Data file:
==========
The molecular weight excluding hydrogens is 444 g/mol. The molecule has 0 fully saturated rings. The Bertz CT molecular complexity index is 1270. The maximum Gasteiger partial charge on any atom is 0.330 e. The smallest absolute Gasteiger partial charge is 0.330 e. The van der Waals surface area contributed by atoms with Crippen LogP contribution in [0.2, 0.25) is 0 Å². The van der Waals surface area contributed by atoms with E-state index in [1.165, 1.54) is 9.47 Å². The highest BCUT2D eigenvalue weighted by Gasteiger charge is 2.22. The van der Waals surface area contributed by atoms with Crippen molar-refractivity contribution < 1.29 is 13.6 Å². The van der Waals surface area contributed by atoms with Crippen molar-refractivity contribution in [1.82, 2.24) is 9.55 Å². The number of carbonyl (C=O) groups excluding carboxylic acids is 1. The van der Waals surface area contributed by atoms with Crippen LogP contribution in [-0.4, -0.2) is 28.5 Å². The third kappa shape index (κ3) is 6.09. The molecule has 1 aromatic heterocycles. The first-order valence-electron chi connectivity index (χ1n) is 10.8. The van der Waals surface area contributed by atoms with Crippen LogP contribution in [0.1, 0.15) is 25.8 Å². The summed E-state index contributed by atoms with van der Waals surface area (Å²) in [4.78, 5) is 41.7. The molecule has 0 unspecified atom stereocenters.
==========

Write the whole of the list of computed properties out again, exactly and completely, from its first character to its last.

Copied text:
The molecular weight excluding hydrogens is 444 g/mol. The molecule has 0 fully saturated rings. The Bertz CT molecular complexity index is 1270. The maximum Gasteiger partial charge on any atom is 0.330 e. The smallest absolute Gasteiger partial charge is 0.330 e. The van der Waals surface area contributed by atoms with Crippen LogP contribution in [0.2, 0.25) is 0 Å². The van der Waals surface area contributed by atoms with E-state index in [1.165, 1.54) is 9.47 Å². The highest BCUT2D eigenvalue weighted by Gasteiger charge is 2.22. The van der Waals surface area contributed by atoms with Crippen molar-refractivity contribution < 1.29 is 13.6 Å². The van der Waals surface area contributed by atoms with Crippen molar-refractivity contribution in [1.82, 2.24) is 9.55 Å². The number of carbonyl (C=O) groups excluding carboxylic acids is 1. The van der Waals surface area contributed by atoms with Crippen LogP contribution in [-0.4, -0.2) is 28.5 Å². The third kappa shape index (κ3) is 6.09. The molecule has 1 aromatic heterocycles. The first-order valence-electron chi connectivity index (χ1n) is 10.8. The van der Waals surface area contributed by atoms with Crippen LogP contribution in [0.1, 0.15) is 25.8 Å². The summed E-state index contributed by atoms with van der Waals surface area (Å²) in [4.78, 5) is 41.7. The molecule has 0 unspecified atom stereocenters.